Pool Water Chemistry balancing
Keeping the pH of pool water 7.0- 7.6 helps your chlorine do it’s job of oxidizing organic matter in the pool and preventing bacteria growth. Actually if Chlorine was our only concern a pH of 6.8 would be even better. However pH below 7.0 over the long term will usually cause other expensive pool and mechanical problems.The two most popular chemicals for lowering pool pH are: muriatic acid or sodium bi-sulfate aka dry acid. For home pools dry acid like this product is preferred as it is somewhat easier to handle than liquid acids. Dry acid is often known by brand names similar to pH minus. The product listed above is a dry acid.
These highly acidic chemicals have different effects on your pool chemistry depending on how they are added. To lower Total Alkalinity (TA) an acid needs to be added rapidly all in one spot preferably in the shallow end. If added by sprinkling the chemical over a large area of the pool surface these same chemicals will lower pH rather than lower Total Alkalinity.
So, Sodium Bi-sulfate can lower the pH of a pool if sprinkled over a larger surface area. If the Sodium Bi-sulfate is added in a concentrated area then it creates a temporary “acid cloud” where the pH is so low that all the total alkalinity of the water within the cloud drops to zero. Within 30 minutes the acid cloud dilutes and the TA of the pool will be lower.
With accurate data and the right calculator (one example) water chemistry math can be pretty simple. Unfortunately, in practice it is even easier to screw up. So especially the 1st few times get some help from somebody versed in pool water chemistry calculations. I know a lot of professional pool operators who do not understand pool water chemistry. Home pool professional staff take classes but they are usually more product sales oriented than math and chemistry problem solving oriented. I recommend the NRPA Aquatic Facility Operator Course. (AFO) Accurate pool/spa data:
Every pool operator needs to keep the following notes on their pool and share these with your pool chemist. Most of these stats do not change very often. So can be checked monthly. However disinfection chemicals can swing your pH widely in less than 24 hours.
1. what is the volume of your pool/spa in gallons.
2. What is the volume of make up water added to you pool per month? (Evaporation +splash out + leaks -rain)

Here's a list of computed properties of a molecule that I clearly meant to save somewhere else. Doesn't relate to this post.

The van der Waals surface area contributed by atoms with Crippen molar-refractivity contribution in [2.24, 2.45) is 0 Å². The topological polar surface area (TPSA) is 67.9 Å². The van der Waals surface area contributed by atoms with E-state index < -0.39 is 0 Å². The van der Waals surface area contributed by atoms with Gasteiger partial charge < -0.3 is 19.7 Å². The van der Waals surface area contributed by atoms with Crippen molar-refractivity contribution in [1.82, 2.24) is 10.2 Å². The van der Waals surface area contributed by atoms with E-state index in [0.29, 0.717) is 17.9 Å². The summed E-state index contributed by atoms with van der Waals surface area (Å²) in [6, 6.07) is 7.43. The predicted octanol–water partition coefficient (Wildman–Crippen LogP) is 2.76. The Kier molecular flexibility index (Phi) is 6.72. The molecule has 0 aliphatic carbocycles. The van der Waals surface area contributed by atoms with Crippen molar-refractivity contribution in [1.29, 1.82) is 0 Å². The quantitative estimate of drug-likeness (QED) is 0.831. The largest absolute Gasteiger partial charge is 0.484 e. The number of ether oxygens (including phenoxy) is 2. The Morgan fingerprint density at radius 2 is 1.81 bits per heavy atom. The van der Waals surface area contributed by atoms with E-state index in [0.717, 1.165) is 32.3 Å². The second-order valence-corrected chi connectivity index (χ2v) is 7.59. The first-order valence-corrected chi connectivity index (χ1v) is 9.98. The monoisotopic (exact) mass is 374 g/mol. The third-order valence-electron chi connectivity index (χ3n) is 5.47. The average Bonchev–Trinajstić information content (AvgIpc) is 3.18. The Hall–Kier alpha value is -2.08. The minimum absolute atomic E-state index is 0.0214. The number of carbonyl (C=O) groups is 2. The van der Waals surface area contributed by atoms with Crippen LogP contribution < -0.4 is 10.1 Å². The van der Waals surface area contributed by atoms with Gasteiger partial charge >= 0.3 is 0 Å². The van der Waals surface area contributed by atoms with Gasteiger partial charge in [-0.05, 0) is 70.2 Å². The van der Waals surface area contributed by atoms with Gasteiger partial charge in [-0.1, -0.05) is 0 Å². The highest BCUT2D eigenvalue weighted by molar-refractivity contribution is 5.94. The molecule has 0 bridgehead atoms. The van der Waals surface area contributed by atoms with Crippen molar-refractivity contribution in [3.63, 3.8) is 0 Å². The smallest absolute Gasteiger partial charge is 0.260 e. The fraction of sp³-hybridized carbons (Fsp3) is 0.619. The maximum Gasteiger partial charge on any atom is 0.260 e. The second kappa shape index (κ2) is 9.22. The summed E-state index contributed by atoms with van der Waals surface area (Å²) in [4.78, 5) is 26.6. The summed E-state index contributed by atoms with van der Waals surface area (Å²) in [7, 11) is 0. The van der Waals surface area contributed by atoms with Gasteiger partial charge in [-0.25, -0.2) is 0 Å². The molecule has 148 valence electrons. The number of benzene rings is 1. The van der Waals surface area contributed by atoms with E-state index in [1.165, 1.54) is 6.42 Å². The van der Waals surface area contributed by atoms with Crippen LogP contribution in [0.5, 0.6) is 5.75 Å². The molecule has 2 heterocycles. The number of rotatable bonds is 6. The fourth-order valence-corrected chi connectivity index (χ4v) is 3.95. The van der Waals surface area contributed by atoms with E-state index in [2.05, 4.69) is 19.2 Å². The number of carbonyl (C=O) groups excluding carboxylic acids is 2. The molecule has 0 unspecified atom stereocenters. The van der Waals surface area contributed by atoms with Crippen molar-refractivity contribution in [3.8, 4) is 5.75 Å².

3. what is the TA and Calcium Hardness of your make up water?
4. What is your pool’s:
Total Alkalinity in ppm
Calcium hardness in ppm
5. which chemical form of disinfection are you adding to your pool (Calcium Hypochloride, Sodium Hypoclorite, Tri Chlor, DiChlor etc
6. What is your cyanuric acid level (CyA) aka “chlorine stabilizer” level on your pool. Ideal range is outdoors is 4-15 as by 100 ppm your chlorine will not work at all. Indoor pools do not need any cyanuric acid
7. How many pounds of pool chemical disinfectant are you adding per week?
8. Does your pool water smell like Chloromine or taste like salt?
9. What other chemicals do your regularly add to your pool/spa?
Raising the Total Alkalinity is accomplished with Sodium Bicarbonate (aka Baking Soda).
Raising pH is accomplished with sodium hydroxide (lye) or sodium carbonate (soda ash). Also known by brand names like pH Plus
Raising calcium hardness is accomplished with Calcium Chloride
To be overly technical:
The pH is the measure of a solutions hydrogen-ion concentration. The higher the pH reading, the more alkaline or oxygen rich the fluid is. The lower the pH reading, the more acidic and oxygen deprived the sample is. The pH range is from 0 to 14, with 7.0 being neutral. However, pool test chemicals like phenol red only read accurately from 6.6-7.8 outside of that range the colors do not change so a reading of 6.4 or 8.0 can be extremely misleading.
Total Alkalinity (TA) is the water’s ability to resist pH change. So as TA raises your pH is more stable. At a minimum you would want your pool’s Total alkalinity to be 80 ppm but depending on other factors a TA of 100-250 ppm may also be ideal.
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